The dissolution of the national assembly has not been automatically followed by that of the provincial assemblies as in 1988 and 1990. President Ghulam Ishaq Khan’s argument is that there is no reason to dissolve the provincial assemblies because they are functioning constitutionally. Mr Khan noted that the decision to dissolve parliaments could not be based on the “whims or fancies” of anyone.
In effect, the President is saying that the dissolution of the national assembly is constitutional while that of the provincial assemblies would be illegitimate.
This is an indefensible position. As a matter of fact, if it is made to stick, it is likely to further erode the credibility of the President, the Supreme Court and th political system.
In 1990, President Ishaq Khan dismissed the national assembly and, like Gen Zia, allowed the Punjab and Balochistan CMs to ask their respective Governors to dissolve their assemblies. But, unlike Zia, he ordered the Governors of Sindh and NWFP to sack their pro-PPP assemblies. When Sindh Governor Fakhruddin G Ibrahim didn’t comply with his orders, President Ishaq replaced him overnight by Mahmood Haroon who promptly did the needful. In fact, after the NWFP assembly was restored by the Peshawar High Court, the Supreme Court was called upon to reverse the decision in 30 minutes flat, a judicial feat hitherto unaccomplished in the annals of law. In the Governors’ orders dissolving all the provincial assemblies, whether on the demand of the Chief Minister or the President, the reasons advanced were neither separate nor different from those relating to the dissolution of the national assembly. This was most intriguing. Neither the Punjab nor the Balochistan assembly was in any constitutional trouble. Both chief ministers enjoyed a majority in their houses. There was no pending vote of no-confidence against them. Yet both acted on the “whims and fancies” of the President.
President Ishaq has again made a constitutional innovation, this time by leaving the provincial assemblies altogether intact. Unlike in 1990, he has allowed former Speaker Mian Manzoor Wattoo to indulge in the worst form of horse-trading to depose Mr Nawaz Sharif’s Punjab government. If this isn’t patently unconstitutional, we don’t know what is. We recall how, in the 1990 Bhutto case, the Supreme Court ignored the allegations of corruption but upheld the charge of horse-trading as being decidedly un-constitutional. Dragging MPs off to the stables in Changa Manga or Swat is surely no different from herding them together in Bhurban. It is also noteworthy how, even before Mr Ghulam Haider Wyne’s ouster, the Punjab administration had already been prodded by Islamabad to switch sides and put him on the mat. Is this any way for President Ishaq to “go by the book”?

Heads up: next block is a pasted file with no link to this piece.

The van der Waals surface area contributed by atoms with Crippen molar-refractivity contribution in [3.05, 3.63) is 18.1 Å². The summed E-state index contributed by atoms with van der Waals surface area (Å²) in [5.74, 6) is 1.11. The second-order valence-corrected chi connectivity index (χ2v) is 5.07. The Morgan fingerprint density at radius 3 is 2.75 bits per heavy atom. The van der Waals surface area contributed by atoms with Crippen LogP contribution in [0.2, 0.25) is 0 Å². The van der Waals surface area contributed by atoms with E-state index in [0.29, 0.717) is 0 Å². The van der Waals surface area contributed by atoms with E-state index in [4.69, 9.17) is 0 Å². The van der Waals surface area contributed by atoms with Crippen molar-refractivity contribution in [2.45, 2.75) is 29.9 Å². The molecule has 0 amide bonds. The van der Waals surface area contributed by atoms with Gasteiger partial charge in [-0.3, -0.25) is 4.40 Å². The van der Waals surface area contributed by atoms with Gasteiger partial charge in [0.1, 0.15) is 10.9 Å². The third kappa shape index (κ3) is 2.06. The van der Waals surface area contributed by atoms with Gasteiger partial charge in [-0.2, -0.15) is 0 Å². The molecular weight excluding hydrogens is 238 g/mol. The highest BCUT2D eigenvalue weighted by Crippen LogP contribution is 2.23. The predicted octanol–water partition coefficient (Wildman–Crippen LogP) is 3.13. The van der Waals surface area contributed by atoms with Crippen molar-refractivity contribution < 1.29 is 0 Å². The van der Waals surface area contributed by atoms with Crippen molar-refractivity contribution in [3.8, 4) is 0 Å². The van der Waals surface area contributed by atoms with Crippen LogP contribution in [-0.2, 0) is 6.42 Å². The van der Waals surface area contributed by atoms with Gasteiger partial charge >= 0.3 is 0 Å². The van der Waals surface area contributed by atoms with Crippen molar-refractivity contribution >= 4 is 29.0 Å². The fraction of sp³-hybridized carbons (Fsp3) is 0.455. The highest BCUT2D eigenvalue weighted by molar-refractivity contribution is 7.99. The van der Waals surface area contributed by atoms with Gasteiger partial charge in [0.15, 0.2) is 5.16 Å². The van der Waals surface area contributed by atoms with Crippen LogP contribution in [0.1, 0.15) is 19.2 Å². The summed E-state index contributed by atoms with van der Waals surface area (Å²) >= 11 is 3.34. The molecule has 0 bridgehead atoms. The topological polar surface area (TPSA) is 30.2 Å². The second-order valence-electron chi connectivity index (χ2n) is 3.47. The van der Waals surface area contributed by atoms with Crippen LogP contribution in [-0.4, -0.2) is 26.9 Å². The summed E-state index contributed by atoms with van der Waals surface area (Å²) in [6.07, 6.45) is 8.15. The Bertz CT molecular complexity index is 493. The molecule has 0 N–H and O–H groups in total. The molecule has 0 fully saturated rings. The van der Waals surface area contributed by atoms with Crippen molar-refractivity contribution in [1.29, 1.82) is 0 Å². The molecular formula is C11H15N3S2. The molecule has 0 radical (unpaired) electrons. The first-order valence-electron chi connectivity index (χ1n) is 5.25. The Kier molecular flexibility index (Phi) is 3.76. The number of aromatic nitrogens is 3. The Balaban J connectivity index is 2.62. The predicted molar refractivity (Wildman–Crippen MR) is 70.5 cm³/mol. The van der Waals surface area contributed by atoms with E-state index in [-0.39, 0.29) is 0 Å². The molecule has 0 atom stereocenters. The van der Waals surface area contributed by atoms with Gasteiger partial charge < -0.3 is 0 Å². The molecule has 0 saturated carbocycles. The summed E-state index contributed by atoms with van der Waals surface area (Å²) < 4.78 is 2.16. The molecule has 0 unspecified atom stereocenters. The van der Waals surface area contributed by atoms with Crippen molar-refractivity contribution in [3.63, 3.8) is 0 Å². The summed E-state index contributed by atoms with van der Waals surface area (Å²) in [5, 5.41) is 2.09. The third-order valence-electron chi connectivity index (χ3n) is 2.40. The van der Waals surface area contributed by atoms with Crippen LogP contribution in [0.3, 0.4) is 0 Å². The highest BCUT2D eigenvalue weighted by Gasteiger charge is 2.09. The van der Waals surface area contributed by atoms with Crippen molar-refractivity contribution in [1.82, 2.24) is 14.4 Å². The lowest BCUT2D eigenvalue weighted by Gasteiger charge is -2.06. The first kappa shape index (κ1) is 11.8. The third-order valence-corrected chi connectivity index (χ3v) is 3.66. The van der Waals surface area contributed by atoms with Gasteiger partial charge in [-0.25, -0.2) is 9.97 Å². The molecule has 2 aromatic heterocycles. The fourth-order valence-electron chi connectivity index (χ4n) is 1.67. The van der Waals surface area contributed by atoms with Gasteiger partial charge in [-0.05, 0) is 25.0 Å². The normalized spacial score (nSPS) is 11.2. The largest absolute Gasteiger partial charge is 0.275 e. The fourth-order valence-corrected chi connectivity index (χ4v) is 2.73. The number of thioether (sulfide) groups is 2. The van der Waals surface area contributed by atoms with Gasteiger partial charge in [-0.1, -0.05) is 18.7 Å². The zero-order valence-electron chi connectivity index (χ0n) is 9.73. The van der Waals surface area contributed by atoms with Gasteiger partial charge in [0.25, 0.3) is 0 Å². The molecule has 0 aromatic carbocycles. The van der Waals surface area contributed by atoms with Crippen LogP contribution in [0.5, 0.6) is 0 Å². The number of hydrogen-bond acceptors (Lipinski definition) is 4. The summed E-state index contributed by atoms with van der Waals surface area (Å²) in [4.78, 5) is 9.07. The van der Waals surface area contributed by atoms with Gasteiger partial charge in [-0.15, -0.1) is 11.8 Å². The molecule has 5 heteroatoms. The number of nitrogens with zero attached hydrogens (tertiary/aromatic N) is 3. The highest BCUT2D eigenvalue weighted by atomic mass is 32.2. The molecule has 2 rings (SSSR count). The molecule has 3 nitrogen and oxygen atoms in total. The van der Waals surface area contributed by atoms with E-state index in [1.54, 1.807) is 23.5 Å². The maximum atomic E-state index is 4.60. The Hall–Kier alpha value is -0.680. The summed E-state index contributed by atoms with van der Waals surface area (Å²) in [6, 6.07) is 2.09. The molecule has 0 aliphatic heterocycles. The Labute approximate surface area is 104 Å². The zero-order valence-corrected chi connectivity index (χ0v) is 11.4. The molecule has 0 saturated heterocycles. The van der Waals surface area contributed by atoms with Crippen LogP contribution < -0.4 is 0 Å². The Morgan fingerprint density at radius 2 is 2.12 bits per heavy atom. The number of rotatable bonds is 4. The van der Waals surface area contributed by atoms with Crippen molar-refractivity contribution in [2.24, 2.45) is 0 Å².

The constitutional legitimacy of Mr Muzaffar Shah’s Sindh government is in even greater doubt. Of its original 100 members, 28 resigned some months ago. The PDA claims it has the resignations of over 40 in its pocket, which leaves Mr Shah with a paltry 32 MPs. Yet President Ishaq has deemed fit to personally take a trip to Karachi and vow to keep the assembly alive. By artificial resuscitation, that is.
Why is President Ishaq making these constitutional somersaults to prop up the provincial assemblies? The reason is obvious enough: he wants to make sure that neither Benazir Bhutto nor Nawaz Sharif is able to become prime minister or dominate governments in any of the provinces.
The President can’t eat his cake and have it too. He cannot one day side with Nawaz Sharif to keep Benazir Bhutto out and then side with Benazir Bhutto to do the same to Nawaz Sharif and hope to get away with it. In fact, he has no business taking sides with anyone. It is up the people of Pakistan to elect their leaders and learn to live them with.
Pakistan has become the laughing stock of the world, a veritable banana republic. Already, people are cursing President Ishaq for removing two governments in the space of only 33 months. They are also denouncing Nawaz Sharif for bringing the country to its current impasse and Benazir Bhutto for trying to extract mileage out of the crisis. There are grave misgivings too about the proclaimed “cleanliness” of the interim government and greater still about the promised elections. More ominously, such unease is also manifest among the upper echelons of the army, despite reassuring noises from the COAS. Pakistanis are saying that we’ve hit rock bottom only to discover that it’s quicksand.
The solution is obvious enough, even to a layman. All provincial governments and local bodies are dirty and unrepresentative, hence they must be swiftly despatched. Caretaker governments should be spotlessly clean. Elections must be ruthlessly fair. The people should elect new representatives at every level. The new government must sit across the table with the opposition and hammer out a system of fairer representation, accountability and balance of powers between the offices of the president and the prime minister. Ghulam Ishaq Khan should put democracy on the rails again and then call it a day. It has been a long and fruitful innings for him. He should retire with some honour before he sinks further into the mud.